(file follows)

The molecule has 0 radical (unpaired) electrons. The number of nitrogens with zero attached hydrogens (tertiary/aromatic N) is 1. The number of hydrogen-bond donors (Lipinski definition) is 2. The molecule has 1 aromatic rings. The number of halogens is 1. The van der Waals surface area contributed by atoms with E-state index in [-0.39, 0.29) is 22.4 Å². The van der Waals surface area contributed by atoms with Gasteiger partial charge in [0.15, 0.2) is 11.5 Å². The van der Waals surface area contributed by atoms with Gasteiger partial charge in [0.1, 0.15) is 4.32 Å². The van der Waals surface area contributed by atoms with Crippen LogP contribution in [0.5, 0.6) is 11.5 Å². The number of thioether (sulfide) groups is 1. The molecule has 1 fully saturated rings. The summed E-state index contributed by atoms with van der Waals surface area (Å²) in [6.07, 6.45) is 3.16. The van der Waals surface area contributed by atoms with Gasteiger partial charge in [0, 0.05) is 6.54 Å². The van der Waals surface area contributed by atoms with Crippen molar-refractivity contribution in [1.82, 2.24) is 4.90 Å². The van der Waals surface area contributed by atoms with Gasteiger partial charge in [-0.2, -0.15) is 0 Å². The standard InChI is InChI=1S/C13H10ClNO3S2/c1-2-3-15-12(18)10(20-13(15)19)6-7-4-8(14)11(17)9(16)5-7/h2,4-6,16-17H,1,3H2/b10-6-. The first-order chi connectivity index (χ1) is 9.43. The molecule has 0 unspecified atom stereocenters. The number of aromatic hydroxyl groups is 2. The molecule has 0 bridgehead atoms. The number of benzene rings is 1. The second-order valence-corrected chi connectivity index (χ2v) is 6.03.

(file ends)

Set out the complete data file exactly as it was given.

The molecule has 0 radical (unpaired) electrons. The number of nitrogens with zero attached hydrogens (tertiary/aromatic N) is 1. The number of hydrogen-bond donors (Lipinski definition) is 2. The molecule has 1 aromatic rings. The number of halogens is 1. The van der Waals surface area contributed by atoms with E-state index in [-0.39, 0.29) is 22.4 Å². The van der Waals surface area contributed by atoms with Gasteiger partial charge in [0.15, 0.2) is 11.5 Å². The van der Waals surface area contributed by atoms with Gasteiger partial charge in [0.1, 0.15) is 4.32 Å². The van der Waals surface area contributed by atoms with Crippen LogP contribution in [0.5, 0.6) is 11.5 Å². The number of thioether (sulfide) groups is 1. The molecule has 1 fully saturated rings. The summed E-state index contributed by atoms with van der Waals surface area (Å²) in [6.07, 6.45) is 3.16. The van der Waals surface area contributed by atoms with Gasteiger partial charge in [0, 0.05) is 6.54 Å². The van der Waals surface area contributed by atoms with Crippen molar-refractivity contribution in [1.82, 2.24) is 4.90 Å². The van der Waals surface area contributed by atoms with Gasteiger partial charge in [-0.2, -0.15) is 0 Å². The standard InChI is InChI=1S/C13H10ClNO3S2/c1-2-3-15-12(18)10(20-13(15)19)6-7-4-8(14)11(17)9(16)5-7/h2,4-6,16-17H,1,3H2/b10-6-. The first-order chi connectivity index (χ1) is 9.43. The molecule has 0 unspecified atom stereocenters. The number of aromatic hydroxyl groups is 2. The molecule has 0 bridgehead atoms. The number of benzene rings is 1. The second-order valence-corrected chi connectivity index (χ2v) is 6.03.